Soft Works – Abracadabra in Osaka
Recorded live at Namba Hatch, Osaka, Japan, 11 August 2003
(MoonJune MJR 112. CD Review by John Bungey)
To my knowledge no one has ever made Soft Machine their specialist subject in the 45 series so far of Mastermind. Which is a shame, given the potential for head-scratching generated by a Soft Machine family tree that’s vaster, more tangled and multi-branched than that of almost any other modern music ensemble.
You could have fun compiling questions about these pioneers of psychedelic jazz-rock: eg,
– Which former member had a Top 30 hit with a cover of a Monkees song? *
– Or…which former member was in 2015 voted the most popular living composer in Classic FM’s Ultimate Hall of Fame? **
– Or even…which of Soft Machine’s approx 22 line-ups was the greatest? ***
OK, we haven’t got all day for that one (see answers below). To add to the complexity, potentially one of the great line-ups – the one featured here – did not even trade under the name Soft Machine. Members of Soft Works, a tentative reunion of the early 2000s, evidently did not feel qualified to use the full moniker (see also Soft Heap, Soft Ware, Soft Mountain …) Still, it’s a classic quartet: Allan Holdsworth, the thinking man’s guitar hero; Elton Dean, sounding Coltrane-ish on alto sax and saxello; John Marshall, a brilliant jazz-rock drummer, and Hugh Hopper, spicing his unshowy bass-playing with silvery runs. Each had played in versions of Soft Machine from 1969 to 1975 but never all together. Soft Works released the well-received album Abracadabra in 2003 and this set is taken from soundboard tapes at one of the mere 11 shows they played before Holdsworth returned to his busy solo career. The sound quality is mostly excellent thanks to some inspired digital restoration.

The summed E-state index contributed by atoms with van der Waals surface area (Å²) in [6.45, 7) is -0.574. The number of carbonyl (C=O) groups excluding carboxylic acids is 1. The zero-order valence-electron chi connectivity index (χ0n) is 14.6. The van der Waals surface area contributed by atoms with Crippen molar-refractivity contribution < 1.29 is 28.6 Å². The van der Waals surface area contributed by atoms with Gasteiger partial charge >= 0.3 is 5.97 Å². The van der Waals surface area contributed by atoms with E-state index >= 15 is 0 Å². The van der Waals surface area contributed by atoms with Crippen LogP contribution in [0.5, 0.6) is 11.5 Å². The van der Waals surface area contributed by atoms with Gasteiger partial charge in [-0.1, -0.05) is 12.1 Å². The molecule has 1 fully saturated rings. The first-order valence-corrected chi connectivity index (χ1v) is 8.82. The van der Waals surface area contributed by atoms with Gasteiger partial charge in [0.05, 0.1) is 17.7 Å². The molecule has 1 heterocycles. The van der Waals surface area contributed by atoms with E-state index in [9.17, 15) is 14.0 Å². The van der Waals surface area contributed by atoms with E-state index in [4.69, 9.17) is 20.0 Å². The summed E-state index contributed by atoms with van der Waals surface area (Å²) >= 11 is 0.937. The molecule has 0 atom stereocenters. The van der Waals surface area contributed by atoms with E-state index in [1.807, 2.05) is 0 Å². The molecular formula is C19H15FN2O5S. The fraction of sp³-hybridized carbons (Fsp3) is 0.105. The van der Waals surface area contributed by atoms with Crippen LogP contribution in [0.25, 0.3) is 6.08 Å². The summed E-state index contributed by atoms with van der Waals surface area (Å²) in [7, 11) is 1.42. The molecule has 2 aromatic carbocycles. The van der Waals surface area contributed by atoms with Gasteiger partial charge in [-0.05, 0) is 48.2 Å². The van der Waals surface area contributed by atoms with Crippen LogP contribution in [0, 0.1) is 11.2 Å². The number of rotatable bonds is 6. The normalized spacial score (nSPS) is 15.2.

Perhaps unsurprisingly for such a short-lived unit, some pieces have fairly simple structures – mid-tempo modal grooves as vehicles for lavish soloing. The urgent pulse of Seven Formerly does though make an impressive opening shot. Has Riff is indeed just that; its doomy four-note fulcrum, seemingly from the Black Sabbath playbook, extended over seven minutes. Most material is from the Abracadabra album, plus Soft Machine oldies – a fierce Face Lift and slightly disappointing Kings & Queens (Dean sounds unfocused). He’s much better on the Coltrane homage First Trane, where Marshall uses brushes and the band almost swings. Baker’s Treat shows off a gentler side. Throughout the album Marshall’s playing is immense – a British answer to Tony Williams – huge power or subtle shading as required.
Many people, though, will come to this album for Holdsworth. He combines the rock guitarist’s love of volume and attack with jazz harmony. Flurries of notes swoop and soar in dramatic crescendos. Unlike some wielders of new tech, he plays his cutting-edge SynthAxe guitar with taste as well as skill and, crucially, he usually knows when it’s time to stop.
In a straight fight I’d take the line-up’s studio album – more concise and, inevitably, more polished. The sold-out crowd at the Namba Hatch hall in Osaka, however, witnessed an impressive show. There are longueurs and sometimes you feel you’re hearing a superior jazz version of a jam band rather than a fully fledged musical unit, but there’s some magic too. If only Holdsworth had hung around a little longer…
* Robert Wyatt, who covered I’m a Believer in 1974
** Karl Jenkins, although oddly Land of Cockayne, the most Jenkins-heavy Soft Machine release is many fans’ least favourite
*** OK, cards on table: Mike Ratledge, Elton Dean, Robert Wyatt, Hugh Hopper
Categories: CD review